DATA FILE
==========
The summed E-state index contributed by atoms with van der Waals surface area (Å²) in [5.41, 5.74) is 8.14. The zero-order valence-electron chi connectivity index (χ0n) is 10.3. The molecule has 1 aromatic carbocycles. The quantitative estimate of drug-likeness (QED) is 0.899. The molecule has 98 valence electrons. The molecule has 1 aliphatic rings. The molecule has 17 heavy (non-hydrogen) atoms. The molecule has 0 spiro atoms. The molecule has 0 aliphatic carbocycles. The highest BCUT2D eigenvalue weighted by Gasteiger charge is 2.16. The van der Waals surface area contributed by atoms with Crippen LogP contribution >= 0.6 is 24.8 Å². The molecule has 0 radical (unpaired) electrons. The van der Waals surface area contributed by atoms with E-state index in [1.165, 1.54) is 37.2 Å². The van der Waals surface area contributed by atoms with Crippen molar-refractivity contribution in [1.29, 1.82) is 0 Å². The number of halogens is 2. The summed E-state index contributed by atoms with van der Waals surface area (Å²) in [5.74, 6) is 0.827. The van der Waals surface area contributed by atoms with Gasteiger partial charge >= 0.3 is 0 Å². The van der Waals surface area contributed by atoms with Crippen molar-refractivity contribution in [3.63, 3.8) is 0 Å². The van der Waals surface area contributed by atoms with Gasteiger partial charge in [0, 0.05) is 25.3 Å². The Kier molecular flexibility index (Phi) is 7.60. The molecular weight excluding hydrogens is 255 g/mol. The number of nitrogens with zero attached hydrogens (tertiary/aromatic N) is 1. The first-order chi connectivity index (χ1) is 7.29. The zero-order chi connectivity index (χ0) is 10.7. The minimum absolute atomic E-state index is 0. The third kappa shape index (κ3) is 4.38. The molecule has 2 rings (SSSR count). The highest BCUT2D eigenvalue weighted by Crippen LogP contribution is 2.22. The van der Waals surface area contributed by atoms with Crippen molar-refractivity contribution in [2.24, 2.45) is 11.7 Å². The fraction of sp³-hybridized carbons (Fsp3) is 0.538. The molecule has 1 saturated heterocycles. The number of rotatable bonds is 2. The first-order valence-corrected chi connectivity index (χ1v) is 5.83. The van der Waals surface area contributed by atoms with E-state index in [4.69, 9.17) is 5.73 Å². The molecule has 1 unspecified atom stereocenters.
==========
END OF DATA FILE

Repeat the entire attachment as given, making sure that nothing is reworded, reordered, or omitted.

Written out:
The summed E-state index contributed by atoms with van der Waals surface area (Å²) in [5.41, 5.74) is 8.14. The zero-order valence-electron chi connectivity index (χ0n) is 10.3. The molecule has 1 aromatic carbocycles. The quantitative estimate of drug-likeness (QED) is 0.899. The molecule has 98 valence electrons. The molecule has 1 aliphatic rings. The molecule has 17 heavy (non-hydrogen) atoms. The molecule has 0 spiro atoms. The molecule has 0 aliphatic carbocycles. The highest BCUT2D eigenvalue weighted by Gasteiger charge is 2.16. The van der Waals surface area contributed by atoms with Crippen LogP contribution >= 0.6 is 24.8 Å². The molecule has 0 radical (unpaired) electrons. The van der Waals surface area contributed by atoms with E-state index in [1.165, 1.54) is 37.2 Å². The van der Waals surface area contributed by atoms with Crippen molar-refractivity contribution in [1.29, 1.82) is 0 Å². The number of halogens is 2. The summed E-state index contributed by atoms with van der Waals surface area (Å²) in [5.74, 6) is 0.827. The van der Waals surface area contributed by atoms with Gasteiger partial charge >= 0.3 is 0 Å². The van der Waals surface area contributed by atoms with Crippen molar-refractivity contribution in [3.63, 3.8) is 0 Å². The van der Waals surface area contributed by atoms with Gasteiger partial charge in [0, 0.05) is 25.3 Å². The Kier molecular flexibility index (Phi) is 7.60. The molecular weight excluding hydrogens is 255 g/mol. The number of nitrogens with zero attached hydrogens (tertiary/aromatic N) is 1. The first-order chi connectivity index (χ1) is 7.29. The zero-order chi connectivity index (χ0) is 10.7. The minimum absolute atomic E-state index is 0. The third kappa shape index (κ3) is 4.38. The molecule has 2 rings (SSSR count). The highest BCUT2D eigenvalue weighted by Crippen LogP contribution is 2.22. The van der Waals surface area contributed by atoms with Crippen molar-refractivity contribution in [2.24, 2.45) is 11.7 Å². The fraction of sp³-hybridized carbons (Fsp3) is 0.538. The molecule has 1 saturated heterocycles. The number of rotatable bonds is 2. The first-order valence-corrected chi connectivity index (χ1v) is 5.83. The van der Waals surface area contributed by atoms with E-state index in [4.69, 9.17) is 5.73 Å². The molecule has 1 unspecified atom stereocenters.